Like its counterpart legislative bodies in other states, our District of Columbia Council is charged with redistricting. The jury is still out among a large number of blacks and whites with whom I have spoken as to whether the council will succeed in simply remapping the District, or whether our black-majority council will fall victim to Reconstruction-like ills (chicanery, greed, etc.) and find itself outwitted and outmapped.
Census data for 1980 reveal a disturbingly high population loss in the District of nearly 120,000 people over the last 10 years. Of these, more than 81,000 were blacks and minorities. This loss is the key element in the next redistricting; and it also accounts for why the implications of the council's redistricting decisions are being followed so closely by blacks and minorities in the city.
All concerned residents--black and white-- should be encouraged by the responsible action of the League of Women Voters, which, in an informational capacity, has cited and outlined two principal criteria for arriving at redistricting decisions. They are:
Avoiding divisions of clearly defined neighborhood communities.
Avoiding dilution of the votes of any racial or political groups.
On the other hand, blacks as well as whites were concerned by an attempt to reach an agreement in the back hallways of the council, without benefit of public review or comment. Had that ill-advised course of action proceeded, the result might well have blotted out years of progress in the development of neighborhoods across the city; and it might have recklessly realigned carefully forged working relationships, without due regard to these clearly defined neighborhoods. Fortunately, in an example of responsible journalism, a Washington Post staff writer broke the story, prompting several members of the council to call for a postponement of action pending public review and comment on redistricting options.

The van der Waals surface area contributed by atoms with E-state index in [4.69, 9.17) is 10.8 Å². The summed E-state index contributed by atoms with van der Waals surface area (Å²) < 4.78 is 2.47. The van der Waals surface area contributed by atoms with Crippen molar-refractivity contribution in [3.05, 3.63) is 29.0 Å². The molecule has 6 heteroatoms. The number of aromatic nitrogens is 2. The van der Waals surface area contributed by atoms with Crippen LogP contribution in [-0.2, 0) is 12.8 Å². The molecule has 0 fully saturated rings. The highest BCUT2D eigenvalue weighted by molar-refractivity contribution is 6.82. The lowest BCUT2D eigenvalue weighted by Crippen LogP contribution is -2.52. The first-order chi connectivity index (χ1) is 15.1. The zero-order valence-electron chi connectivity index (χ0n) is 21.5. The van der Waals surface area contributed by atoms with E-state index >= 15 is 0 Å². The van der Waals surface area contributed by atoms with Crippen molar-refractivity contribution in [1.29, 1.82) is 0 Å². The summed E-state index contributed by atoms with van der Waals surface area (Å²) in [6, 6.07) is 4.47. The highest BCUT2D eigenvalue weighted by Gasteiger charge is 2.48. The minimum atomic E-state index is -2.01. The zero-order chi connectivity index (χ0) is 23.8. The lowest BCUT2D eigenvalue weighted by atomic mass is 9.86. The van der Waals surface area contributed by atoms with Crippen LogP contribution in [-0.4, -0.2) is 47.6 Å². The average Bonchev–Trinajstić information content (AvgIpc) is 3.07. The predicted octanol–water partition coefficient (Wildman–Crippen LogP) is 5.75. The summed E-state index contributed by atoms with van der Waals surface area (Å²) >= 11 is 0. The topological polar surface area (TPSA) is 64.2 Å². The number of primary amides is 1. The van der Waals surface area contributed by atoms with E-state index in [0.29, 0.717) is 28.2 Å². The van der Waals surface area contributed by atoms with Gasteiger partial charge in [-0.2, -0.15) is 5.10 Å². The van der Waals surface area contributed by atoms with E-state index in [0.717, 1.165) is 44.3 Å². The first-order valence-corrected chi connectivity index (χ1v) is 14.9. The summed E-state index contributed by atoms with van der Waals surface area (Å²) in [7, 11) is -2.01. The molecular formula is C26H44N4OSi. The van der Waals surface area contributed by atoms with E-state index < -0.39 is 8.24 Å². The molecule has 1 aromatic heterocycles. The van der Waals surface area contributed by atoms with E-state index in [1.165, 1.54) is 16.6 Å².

One member of the council glibly maintains that "if it ain't broke, don't fix it." This cute comment flies in the face of the fact that, of the more than 81,000 blacks and minorities who left (or were displaced from) the District since 1970, more than 15,000--or about 20 percent--of the city's entire black population came from his very ward.
Without exception, the other wards contributed to the total population loss. We are thus confronted with a collective problem that calls for a consensus solution. Fortunately, there appears to be such a consensus among significant segments of the Georgetown, Dupont Circle, downtown, near Northeast and Shaw communities as to what the council should--and should not--do.
Is there a relatively simple solution? I think so. Our elected representatives should remap the city consistent with clearly defined neighborhood communities, and strive to avoid dilution of the votes of any racial or political groups as they have existed.
No elected representatives--black or white-- deserve the public trust if they fail to respond fairly and squarely on this issue. They should consult their constituents during this process and remember, "Don't outwit or outmap--just remap!"